I can't believe I've never heard of this! Sure, I've cooked with beer before - crockpot shredded pork, chicken glazes - things like that. But somehow I've never heard of sticking a full beer can up the rear of a chicken. Of course, it makes sense - the beer evaporates and permeates the fowl meat from the inside out. If you season the cavity of the bird, the steamed beer carries those flavors to every nook and cranny, making every bite as sumptuous as the one before. I used the Spice House Maple-Garlic seasoning as the base for my rub, making the meat savory with just a touch of sweet.
For those who have tried this in the oven, I suggest giving it another shot on a grill, especially one with a short upper rack to help steady the bird. It isn't easy to keep that thing standing - not surprising, considering it's shotgunning a can of beer.
1 small-medium roasting chicken
1/4 cup olive oil
1 tbs ground cayenne pepper
1 tbs Italian seasoning
2 tbs lemon zest
1) Preheat the grill to medium-low heat. If your grill has multiple burners, plan on placing chicken directly between two of them. Our grill has four, so I turned on the first and the third burner, and placed the chicken over the second to keep the drippings away from the flame.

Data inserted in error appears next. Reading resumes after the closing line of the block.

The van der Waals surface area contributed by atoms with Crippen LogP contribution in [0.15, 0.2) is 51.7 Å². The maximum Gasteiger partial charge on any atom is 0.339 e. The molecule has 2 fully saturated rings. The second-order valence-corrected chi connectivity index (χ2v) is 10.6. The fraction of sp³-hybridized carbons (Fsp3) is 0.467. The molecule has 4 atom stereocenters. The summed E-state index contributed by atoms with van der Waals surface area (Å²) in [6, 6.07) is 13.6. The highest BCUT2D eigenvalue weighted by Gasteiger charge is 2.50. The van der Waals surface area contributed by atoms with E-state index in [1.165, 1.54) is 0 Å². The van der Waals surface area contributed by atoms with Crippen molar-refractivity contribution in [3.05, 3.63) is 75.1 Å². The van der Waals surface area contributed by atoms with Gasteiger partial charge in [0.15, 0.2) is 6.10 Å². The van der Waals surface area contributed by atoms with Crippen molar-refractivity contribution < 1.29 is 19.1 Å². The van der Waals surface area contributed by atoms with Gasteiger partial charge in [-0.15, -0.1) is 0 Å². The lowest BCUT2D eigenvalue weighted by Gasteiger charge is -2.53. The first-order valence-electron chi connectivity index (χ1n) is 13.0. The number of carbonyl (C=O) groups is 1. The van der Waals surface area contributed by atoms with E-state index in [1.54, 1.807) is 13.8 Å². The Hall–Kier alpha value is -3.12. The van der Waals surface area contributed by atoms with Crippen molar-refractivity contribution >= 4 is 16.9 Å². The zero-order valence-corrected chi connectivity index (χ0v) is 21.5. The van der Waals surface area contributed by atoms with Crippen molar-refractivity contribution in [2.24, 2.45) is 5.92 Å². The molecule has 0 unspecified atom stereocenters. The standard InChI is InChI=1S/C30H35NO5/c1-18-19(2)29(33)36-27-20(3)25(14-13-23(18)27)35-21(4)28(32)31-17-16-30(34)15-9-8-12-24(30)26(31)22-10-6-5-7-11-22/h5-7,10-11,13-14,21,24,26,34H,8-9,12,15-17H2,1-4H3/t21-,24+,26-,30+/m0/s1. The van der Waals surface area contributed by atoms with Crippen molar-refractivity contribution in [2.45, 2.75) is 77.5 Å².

2) Mix the Maple-Garlic, Hickory Salt, cayenne, and Italian seasonings in a bowl
3) Mix 1 tbs of the lemon zest into the mixture, then sprinkle the other tbs over the top of the mixture - this helps keep the mixture from clumping
4) Rub the entire chicken, including inside the cavity, down with olive oil
5) Rub the entire chicken, including side the cavity, down with the seasoning mixture - be generous!
6) Drink 1/4 of the beer
7) Lift the chicken and drop the cavity over the beer can
8) Keeping the beer can upright, place it on the grill - I used the upper rack to keep the chicken standing upright
9) Check the chicken every 20-30 mins to make sure it's cooking evenly. Leave on for about 1.5 hours
10) Preferably with another person, remove the chicken from the beer can to a platter by lifting the bird with two grill forks, and holding the beer can still with a pair of tongs
I've never had a roasted bird like this - tender without being sloppy, slightly sweet, extremely savory, and if we can contain ourselves, we'll have a week worth's of lunches.
Thank you, beer. For all of the gifts you bestow.
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